Trouble Shooter Trivia

I admit that I’m lazy when it comes to investigating games. I'm willing to poke through old magazines in search of screenshots that differ from the actual released titles, but I rarely notice any changes unless it’s a game I really like. For example, I found something irrelevant about Trouble Shooter, which I enjoy and write about more than it probably merits.

Trouble Shooter, known as Battle Mania in Japan, is a charming Sega Genesis side-scrolling shooter, stitched together from two obvious sources. One is Capcom’s macho arcade fantasy-blaster Forgotten Worlds, and the other is Haruka Takachiho’s Dirty Pair line of novels and anime about bikini-clad interplanetary operatives Kei and Yuri blowing up a good chunk of space-faring civilization. Many people imitated both of these things to drab effect, but Trouble Shooter found its own identity. It’s colorful and competently made even if the gameplay is simple, and its sequel, Battle Mania Daiginjoh, is downright amazing. At the risk of perturbing Capcom diehards and the fansub kingpins of Reagan-era college anime clubs, I like Trouble Shooter more than Forgotten Worlds or any Dirty Pair adventure.


Most importantly, Trouble Shooter and Battle Mania Daiginjoh have genuine affection at their cores. It’s common for fans to declare their favorite games earnest labors of love regardless of how bland they may be, but the Trouble Shooter series truly seems to exist just because some staffers at Vic Tokai and Seibu Lease really, really wanted to make them. Rather than Xerox Kei and Yuri, they established heroine Madison (Mania in Japan) as a cranky, genre-wise mercenary and, in the American version, a slumming debutante with feminist quips. Along with her more placid and fun-loving roommate Crystal (a.k.a. Maria), she rescues a kidnapped prince who says things like “Coolness,” defeats a supervillain who turns into a giant buglike demon, and goes to even stranger places in the sequel.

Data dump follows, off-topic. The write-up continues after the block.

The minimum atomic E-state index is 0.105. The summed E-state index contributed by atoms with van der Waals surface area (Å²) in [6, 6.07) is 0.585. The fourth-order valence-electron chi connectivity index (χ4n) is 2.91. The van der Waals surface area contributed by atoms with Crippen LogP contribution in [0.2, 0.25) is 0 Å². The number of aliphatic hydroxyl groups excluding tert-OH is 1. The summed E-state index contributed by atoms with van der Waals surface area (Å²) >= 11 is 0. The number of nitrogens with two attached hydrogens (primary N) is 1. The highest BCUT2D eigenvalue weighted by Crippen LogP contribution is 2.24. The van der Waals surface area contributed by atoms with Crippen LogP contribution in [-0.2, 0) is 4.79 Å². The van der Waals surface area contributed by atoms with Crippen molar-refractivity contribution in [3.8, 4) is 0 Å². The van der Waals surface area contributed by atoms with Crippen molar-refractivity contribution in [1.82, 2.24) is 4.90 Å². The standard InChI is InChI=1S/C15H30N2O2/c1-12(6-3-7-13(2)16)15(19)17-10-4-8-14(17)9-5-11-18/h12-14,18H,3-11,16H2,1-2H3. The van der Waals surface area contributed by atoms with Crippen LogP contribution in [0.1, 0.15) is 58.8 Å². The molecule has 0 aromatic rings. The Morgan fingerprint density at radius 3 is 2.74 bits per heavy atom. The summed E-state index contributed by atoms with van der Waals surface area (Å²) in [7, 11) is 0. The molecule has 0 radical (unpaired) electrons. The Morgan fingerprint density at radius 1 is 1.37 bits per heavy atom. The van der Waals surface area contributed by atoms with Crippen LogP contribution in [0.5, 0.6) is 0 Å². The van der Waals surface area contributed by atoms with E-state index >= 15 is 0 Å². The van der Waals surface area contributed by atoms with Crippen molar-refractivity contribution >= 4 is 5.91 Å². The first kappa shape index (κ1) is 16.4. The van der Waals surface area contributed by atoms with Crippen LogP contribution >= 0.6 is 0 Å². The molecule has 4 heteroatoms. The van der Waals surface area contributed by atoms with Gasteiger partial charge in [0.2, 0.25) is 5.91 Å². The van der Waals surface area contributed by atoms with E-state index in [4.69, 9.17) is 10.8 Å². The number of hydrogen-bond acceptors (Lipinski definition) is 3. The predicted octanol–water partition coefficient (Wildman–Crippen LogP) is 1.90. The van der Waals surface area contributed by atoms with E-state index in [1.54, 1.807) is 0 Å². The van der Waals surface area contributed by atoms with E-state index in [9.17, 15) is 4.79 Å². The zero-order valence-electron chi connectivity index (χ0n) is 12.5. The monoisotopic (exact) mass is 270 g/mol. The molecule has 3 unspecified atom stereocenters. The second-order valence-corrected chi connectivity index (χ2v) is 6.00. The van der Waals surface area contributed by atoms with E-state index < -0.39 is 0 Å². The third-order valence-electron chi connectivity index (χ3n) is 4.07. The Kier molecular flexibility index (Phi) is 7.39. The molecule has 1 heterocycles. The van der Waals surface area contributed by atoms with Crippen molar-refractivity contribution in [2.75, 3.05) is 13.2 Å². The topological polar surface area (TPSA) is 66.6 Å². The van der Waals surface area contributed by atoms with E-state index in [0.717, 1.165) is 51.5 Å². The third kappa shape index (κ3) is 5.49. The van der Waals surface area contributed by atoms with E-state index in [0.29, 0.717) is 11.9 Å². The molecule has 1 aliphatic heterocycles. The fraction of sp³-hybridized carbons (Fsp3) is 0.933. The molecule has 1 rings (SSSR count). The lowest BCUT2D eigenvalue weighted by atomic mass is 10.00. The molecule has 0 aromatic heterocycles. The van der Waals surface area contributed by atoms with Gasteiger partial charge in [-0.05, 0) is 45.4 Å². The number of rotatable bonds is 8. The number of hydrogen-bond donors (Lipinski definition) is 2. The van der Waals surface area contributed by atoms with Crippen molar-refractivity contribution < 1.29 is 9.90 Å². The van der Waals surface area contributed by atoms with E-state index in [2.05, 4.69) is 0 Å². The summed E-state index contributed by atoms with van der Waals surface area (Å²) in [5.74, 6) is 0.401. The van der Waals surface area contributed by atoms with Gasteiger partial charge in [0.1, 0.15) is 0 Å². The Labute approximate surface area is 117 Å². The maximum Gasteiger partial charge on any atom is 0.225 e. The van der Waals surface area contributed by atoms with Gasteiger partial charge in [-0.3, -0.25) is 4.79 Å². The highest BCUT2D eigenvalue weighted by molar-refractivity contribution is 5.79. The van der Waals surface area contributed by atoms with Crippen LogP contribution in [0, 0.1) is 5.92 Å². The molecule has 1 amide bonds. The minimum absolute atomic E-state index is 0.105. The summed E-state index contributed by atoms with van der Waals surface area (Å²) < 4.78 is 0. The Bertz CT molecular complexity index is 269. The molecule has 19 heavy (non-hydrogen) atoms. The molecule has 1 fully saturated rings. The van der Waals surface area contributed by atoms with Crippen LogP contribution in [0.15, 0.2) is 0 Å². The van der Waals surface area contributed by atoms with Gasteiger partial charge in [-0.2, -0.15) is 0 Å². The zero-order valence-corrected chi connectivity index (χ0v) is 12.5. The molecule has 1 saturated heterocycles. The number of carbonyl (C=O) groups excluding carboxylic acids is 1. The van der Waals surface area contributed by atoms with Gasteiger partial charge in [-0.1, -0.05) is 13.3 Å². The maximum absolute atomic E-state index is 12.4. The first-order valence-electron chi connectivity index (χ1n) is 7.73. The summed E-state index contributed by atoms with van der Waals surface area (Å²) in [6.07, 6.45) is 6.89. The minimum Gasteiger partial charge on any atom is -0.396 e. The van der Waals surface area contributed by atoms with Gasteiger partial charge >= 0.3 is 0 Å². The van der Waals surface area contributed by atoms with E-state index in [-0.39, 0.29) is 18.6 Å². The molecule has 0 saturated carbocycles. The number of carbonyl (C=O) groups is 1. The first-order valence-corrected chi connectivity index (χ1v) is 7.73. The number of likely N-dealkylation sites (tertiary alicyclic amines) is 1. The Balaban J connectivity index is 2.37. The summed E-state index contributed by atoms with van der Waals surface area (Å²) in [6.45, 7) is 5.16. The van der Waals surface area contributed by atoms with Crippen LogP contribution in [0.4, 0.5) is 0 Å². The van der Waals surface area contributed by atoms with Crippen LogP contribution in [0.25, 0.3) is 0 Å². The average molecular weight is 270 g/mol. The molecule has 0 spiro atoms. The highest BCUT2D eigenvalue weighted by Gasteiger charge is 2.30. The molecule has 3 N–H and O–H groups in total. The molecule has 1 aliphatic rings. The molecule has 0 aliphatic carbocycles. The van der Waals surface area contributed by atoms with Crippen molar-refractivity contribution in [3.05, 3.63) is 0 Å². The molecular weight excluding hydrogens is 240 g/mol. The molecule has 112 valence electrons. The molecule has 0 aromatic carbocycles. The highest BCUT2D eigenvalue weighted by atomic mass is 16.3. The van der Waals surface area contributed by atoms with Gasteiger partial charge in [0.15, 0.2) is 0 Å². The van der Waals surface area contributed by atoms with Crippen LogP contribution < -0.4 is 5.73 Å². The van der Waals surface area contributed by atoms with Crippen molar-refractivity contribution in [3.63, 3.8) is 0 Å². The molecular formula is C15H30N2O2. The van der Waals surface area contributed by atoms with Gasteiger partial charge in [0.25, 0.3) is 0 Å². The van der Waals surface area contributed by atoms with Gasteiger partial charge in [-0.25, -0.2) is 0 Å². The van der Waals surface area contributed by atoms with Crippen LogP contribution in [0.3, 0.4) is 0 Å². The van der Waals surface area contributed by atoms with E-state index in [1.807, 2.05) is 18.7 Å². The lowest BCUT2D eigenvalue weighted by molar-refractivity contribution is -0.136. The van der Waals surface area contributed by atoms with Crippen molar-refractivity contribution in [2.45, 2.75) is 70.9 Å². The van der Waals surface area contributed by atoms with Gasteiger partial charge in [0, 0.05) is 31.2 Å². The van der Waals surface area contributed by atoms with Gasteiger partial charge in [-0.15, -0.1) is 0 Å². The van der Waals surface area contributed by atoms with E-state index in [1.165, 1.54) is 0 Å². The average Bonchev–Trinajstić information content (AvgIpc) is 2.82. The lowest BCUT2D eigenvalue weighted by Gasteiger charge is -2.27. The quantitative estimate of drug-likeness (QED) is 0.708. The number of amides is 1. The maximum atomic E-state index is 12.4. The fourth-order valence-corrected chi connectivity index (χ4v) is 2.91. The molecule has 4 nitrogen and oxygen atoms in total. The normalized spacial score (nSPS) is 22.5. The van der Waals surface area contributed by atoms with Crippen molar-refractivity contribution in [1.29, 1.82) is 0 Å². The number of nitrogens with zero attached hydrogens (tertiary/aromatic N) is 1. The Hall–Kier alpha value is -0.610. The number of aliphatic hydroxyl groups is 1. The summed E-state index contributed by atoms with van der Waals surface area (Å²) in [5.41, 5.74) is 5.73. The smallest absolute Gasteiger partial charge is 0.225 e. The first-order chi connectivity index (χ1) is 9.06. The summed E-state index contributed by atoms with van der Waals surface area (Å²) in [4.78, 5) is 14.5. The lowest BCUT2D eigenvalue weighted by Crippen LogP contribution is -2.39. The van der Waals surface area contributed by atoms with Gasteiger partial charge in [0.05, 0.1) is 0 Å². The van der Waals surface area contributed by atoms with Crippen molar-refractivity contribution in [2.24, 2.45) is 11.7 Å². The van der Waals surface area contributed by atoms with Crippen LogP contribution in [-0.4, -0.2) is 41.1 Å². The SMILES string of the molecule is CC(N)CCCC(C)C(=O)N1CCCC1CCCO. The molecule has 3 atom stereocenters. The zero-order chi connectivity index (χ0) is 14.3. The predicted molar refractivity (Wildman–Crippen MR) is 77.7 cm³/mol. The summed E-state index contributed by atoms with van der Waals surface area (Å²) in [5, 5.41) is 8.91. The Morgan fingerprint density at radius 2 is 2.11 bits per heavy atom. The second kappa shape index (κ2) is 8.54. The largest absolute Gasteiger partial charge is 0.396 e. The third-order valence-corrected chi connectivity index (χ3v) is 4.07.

California Crisis: Do a Lot of Coke and Vote for Ronald Reagan

We’ll remember the 1980s as a time of fanciful excess in North America and Japan, no matter how meretricious that may be. Never mind the Cold War or the AIDS crisis or the rampant sleaziness peddled as noble success. Textbooks will document an era of Thompson Twins singles, Schwarzenegger films, feathered hair, mecha anime, suspiciously avuncular presidents, and video games where you had to rescue suspiciously avuncular presidents from ninjas. Not ninja. Ninjas. It was the 1980s, and we didn’t care about faithfully pluralizing loanwords.